A recent study by Harvard Medical School is shedding some light on how sleep-deprived workers are affecting U.S. businesses. According to a New York Times article, a third of American workers are not getting enough sleep, and it’s costing businesses about $63.2 billion in lost productivity (1).
The irony is that it seems technology (which is supposed to make us more productive, right?), may be largely to blame for our sleepless nights.
“The blue light emitted by [laptops, iPads, and smartphones] devices interferes with melatonin production, and sends your body the message that it’s daytime, perking you up just as you should be winding down.”
Sleep working stats at a glance:
- 74% of workers over 30 who report not getting adequate sleep say that sleepiness affects their work
- People with insomnia reported significantly higher levels of presenteeism (lower productivity while at work)
- Workers with college degrees or more education were least likely to report short sleep duration
- Workers with insomnia lost an average of 7.8 days of work performance per year due to presenteeism related directly to sleep problems
Follow these tips to get a good night’s sleep:
- Turn off or ignore electronic devices at least an hour before you go to bed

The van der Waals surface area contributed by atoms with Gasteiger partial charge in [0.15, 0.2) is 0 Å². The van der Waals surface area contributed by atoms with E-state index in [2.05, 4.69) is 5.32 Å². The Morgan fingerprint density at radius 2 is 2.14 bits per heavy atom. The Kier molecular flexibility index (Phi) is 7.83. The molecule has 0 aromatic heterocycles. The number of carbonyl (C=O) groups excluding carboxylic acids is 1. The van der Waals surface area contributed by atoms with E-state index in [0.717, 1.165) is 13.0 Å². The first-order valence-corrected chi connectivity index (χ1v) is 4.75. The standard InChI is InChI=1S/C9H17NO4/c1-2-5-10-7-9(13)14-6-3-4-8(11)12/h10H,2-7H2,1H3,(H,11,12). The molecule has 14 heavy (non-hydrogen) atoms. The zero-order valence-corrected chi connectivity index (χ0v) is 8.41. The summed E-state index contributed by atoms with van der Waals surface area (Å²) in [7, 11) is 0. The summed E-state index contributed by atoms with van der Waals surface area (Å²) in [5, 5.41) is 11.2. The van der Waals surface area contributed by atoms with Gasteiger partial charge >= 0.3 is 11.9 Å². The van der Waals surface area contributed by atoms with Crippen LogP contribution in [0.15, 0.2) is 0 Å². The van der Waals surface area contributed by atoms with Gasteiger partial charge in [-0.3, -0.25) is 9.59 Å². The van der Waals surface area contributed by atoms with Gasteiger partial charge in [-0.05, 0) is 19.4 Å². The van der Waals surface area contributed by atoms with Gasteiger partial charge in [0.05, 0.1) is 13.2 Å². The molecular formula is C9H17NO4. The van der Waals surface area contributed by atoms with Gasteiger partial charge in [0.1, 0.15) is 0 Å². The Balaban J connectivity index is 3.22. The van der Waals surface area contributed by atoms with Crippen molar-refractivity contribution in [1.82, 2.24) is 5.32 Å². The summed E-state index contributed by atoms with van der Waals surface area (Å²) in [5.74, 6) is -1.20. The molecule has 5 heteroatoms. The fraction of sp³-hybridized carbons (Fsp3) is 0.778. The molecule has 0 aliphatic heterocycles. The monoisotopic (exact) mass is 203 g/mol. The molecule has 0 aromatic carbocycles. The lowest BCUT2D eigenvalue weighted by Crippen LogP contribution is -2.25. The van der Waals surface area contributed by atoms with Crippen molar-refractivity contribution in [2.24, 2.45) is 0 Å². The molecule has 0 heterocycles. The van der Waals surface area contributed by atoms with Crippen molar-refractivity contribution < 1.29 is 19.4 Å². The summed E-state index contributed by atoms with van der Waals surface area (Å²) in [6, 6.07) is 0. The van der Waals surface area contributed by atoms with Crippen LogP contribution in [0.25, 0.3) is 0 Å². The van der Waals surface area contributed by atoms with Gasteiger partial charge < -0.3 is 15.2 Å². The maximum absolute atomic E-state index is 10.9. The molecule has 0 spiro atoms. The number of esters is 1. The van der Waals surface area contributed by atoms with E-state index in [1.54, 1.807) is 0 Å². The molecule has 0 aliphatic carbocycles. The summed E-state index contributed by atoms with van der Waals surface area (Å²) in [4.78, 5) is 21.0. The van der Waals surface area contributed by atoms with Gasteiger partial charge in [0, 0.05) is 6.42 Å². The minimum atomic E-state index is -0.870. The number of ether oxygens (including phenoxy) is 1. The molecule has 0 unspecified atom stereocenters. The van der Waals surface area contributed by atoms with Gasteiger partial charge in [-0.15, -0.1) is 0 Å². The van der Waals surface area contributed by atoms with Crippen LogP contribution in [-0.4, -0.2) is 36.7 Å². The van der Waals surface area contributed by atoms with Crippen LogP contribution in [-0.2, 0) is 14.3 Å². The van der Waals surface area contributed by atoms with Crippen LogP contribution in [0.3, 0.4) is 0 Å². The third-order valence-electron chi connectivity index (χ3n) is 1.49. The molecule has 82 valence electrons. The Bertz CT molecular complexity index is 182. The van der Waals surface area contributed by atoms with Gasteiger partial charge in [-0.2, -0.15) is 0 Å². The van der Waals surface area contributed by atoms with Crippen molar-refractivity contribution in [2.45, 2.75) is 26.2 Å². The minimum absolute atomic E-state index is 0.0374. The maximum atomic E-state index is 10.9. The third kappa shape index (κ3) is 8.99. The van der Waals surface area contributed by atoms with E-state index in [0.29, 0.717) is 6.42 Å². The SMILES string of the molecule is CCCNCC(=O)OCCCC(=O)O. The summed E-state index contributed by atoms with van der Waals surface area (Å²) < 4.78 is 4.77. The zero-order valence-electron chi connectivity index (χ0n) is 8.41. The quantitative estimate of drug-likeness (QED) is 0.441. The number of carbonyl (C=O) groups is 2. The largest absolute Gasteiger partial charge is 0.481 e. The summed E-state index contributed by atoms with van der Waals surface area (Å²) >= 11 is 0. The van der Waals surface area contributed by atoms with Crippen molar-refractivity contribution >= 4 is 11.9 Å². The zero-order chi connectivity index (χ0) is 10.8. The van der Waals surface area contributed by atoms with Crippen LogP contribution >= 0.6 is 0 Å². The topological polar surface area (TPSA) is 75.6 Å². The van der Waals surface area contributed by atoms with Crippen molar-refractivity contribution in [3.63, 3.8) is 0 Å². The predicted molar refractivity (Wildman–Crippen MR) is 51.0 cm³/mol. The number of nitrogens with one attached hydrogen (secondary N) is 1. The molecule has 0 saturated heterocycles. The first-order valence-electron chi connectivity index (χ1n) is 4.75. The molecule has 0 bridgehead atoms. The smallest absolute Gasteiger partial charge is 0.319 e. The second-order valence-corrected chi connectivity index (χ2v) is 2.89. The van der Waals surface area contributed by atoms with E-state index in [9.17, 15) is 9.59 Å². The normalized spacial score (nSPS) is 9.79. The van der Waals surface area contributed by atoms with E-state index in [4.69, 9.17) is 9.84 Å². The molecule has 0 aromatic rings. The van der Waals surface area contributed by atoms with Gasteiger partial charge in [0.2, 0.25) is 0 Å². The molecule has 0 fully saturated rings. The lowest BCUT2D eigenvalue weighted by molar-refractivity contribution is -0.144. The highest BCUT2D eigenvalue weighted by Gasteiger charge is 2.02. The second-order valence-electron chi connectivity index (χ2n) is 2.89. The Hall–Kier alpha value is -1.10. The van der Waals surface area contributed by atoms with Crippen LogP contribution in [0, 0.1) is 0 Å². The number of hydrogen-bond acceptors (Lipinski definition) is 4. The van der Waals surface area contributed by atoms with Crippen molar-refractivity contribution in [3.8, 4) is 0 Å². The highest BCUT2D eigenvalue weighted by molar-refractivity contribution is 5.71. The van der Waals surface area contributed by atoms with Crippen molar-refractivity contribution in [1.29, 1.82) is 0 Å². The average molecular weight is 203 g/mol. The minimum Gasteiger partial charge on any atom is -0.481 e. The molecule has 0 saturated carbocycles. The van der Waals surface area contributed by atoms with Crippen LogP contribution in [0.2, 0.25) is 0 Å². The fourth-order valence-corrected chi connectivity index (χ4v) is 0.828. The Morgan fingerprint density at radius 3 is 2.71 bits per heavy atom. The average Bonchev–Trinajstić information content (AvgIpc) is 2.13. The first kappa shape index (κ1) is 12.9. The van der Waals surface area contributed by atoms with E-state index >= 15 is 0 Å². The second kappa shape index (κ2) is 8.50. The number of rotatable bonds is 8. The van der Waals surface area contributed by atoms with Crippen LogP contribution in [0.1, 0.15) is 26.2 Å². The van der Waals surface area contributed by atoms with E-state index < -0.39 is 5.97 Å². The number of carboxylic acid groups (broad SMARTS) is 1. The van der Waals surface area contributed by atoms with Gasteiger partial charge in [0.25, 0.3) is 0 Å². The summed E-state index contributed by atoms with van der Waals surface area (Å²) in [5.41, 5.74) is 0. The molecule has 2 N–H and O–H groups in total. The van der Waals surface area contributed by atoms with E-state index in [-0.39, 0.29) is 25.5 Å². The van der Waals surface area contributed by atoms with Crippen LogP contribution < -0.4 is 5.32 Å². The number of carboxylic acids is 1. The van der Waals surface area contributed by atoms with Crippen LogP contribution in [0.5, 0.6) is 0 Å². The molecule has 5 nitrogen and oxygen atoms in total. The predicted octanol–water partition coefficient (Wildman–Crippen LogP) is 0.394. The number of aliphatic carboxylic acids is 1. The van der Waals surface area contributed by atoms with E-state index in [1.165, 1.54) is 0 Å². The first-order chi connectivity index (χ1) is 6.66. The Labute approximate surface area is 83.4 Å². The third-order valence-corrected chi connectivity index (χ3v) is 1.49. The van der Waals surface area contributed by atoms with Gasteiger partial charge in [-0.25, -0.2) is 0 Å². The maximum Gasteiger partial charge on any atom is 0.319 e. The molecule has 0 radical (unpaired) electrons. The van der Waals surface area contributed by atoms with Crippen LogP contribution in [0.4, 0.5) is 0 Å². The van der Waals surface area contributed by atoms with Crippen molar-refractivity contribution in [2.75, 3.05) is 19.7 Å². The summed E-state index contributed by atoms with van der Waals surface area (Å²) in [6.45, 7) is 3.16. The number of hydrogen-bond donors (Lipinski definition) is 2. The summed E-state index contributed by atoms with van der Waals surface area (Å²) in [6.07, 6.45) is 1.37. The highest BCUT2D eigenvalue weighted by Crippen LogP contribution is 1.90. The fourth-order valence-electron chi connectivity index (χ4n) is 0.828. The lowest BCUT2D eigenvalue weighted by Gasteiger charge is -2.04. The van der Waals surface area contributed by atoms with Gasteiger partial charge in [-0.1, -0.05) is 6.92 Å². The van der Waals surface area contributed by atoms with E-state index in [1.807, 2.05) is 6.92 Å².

- If you find it hard to ignore emails, an organized inbox can help avoid stress. The majority of messages probably do not require an immediate response anyway. And by responding to emails after hours, you’re actually encouraging people to email you more often.
- Remove light distractions in your bedroom, such as television or outside light, when it’s time to sleep
- Get some sunlight – many of us go to work and come home in the dark. Get out of the office during your lunch hour
- Stick to a schedule to encourage to stabilize your circadian rhythm
- Exercise regularly (this should be a no brainer these days!)
- Avoid caffeine, large meals and alcohol before bedtime
If you find it difficult to unplug at night, just remember that there are long-term gains to be had, such as increased productivity and job performance. Force yourself to go to bed early for the first few days and eventually you’ll get used to it.Sources: 1) The Wall Street Journal, “Go Ahead, Hit the Snooze Button,” Careers, 2013 http://online.wsj.com/article/SB10001424127887323301104578257894191502654.html?mod=e2fb 2) The Wall Street Journal, “Give It a Rest: Tips for Improving Sleep,” Careers, 2013 http://blogs.wsj.com/atwork/2013/01/23/give-it-a-rest-tips-for-improving-sleep/?mod=e2fb 3) National Sleep Foundation, Centers for Disease Control and Prevention, and “Insomnia and the Performance of U.S. Workers,” Sleep, 2011